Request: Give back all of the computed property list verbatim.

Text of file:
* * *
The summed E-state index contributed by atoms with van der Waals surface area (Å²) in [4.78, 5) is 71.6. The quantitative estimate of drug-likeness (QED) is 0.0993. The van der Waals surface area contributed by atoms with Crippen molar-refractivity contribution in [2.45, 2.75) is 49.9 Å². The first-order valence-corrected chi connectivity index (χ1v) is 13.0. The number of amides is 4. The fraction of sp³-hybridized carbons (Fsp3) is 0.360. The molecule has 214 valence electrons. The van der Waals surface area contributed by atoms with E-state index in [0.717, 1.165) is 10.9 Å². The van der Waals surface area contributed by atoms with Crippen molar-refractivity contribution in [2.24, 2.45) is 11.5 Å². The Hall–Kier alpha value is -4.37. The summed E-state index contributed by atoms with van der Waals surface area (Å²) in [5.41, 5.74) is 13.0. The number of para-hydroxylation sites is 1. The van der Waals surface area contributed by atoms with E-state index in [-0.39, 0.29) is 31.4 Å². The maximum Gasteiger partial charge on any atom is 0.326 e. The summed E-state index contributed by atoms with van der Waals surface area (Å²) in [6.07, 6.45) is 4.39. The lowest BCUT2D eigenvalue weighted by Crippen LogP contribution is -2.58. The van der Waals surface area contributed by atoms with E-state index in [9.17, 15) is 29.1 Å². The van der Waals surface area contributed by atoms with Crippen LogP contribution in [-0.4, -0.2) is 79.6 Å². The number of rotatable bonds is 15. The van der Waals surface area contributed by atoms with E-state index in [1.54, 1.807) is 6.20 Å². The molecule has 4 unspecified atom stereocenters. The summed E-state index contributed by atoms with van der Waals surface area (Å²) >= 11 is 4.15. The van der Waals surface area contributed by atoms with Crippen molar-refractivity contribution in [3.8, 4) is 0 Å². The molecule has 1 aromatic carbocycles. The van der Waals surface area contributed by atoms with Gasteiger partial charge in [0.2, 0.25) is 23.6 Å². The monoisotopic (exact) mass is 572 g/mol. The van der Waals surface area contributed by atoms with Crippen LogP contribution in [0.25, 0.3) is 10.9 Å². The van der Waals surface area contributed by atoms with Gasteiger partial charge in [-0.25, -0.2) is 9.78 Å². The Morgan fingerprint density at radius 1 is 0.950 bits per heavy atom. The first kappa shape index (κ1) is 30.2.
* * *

The summed E-state index contributed by atoms with van der Waals surface area (Å²) in [4.78, 5) is 71.6. The quantitative estimate of drug-likeness (QED) is 0.0993. The van der Waals surface area contributed by atoms with Crippen molar-refractivity contribution in [2.45, 2.75) is 49.9 Å². The first-order valence-corrected chi connectivity index (χ1v) is 13.0. The number of amides is 4. The fraction of sp³-hybridized carbons (Fsp3) is 0.360. The molecule has 214 valence electrons. The van der Waals surface area contributed by atoms with E-state index in [0.717, 1.165) is 10.9 Å². The van der Waals surface area contributed by atoms with Crippen molar-refractivity contribution in [2.24, 2.45) is 11.5 Å². The Hall–Kier alpha value is -4.37. The summed E-state index contributed by atoms with van der Waals surface area (Å²) in [5.41, 5.74) is 13.0. The number of para-hydroxylation sites is 1. The van der Waals surface area contributed by atoms with E-state index in [-0.39, 0.29) is 31.4 Å². The maximum Gasteiger partial charge on any atom is 0.326 e. The summed E-state index contributed by atoms with van der Waals surface area (Å²) in [6.07, 6.45) is 4.39. The lowest BCUT2D eigenvalue weighted by Crippen LogP contribution is -2.58. The van der Waals surface area contributed by atoms with E-state index in [9.17, 15) is 29.1 Å². The van der Waals surface area contributed by atoms with Crippen LogP contribution in [-0.4, -0.2) is 79.6 Å². The number of rotatable bonds is 15. The van der Waals surface area contributed by atoms with E-state index in [1.54, 1.807) is 6.20 Å². The molecule has 4 unspecified atom stereocenters. The summed E-state index contributed by atoms with van der Waals surface area (Å²) >= 11 is 4.15. The van der Waals surface area contributed by atoms with Crippen molar-refractivity contribution in [3.8, 4) is 0 Å². The molecule has 1 aromatic carbocycles. The van der Waals surface area contributed by atoms with Gasteiger partial charge in [0.2, 0.25) is 23.6 Å². The monoisotopic (exact) mass is 572 g/mol. The van der Waals surface area contributed by atoms with Crippen LogP contribution in [0.25, 0.3) is 10.9 Å². The van der Waals surface area contributed by atoms with Gasteiger partial charge in [-0.25, -0.2) is 9.78 Å². The Morgan fingerprint density at radius 1 is 0.950 bits per heavy atom. The first kappa shape index (κ1) is 30.2.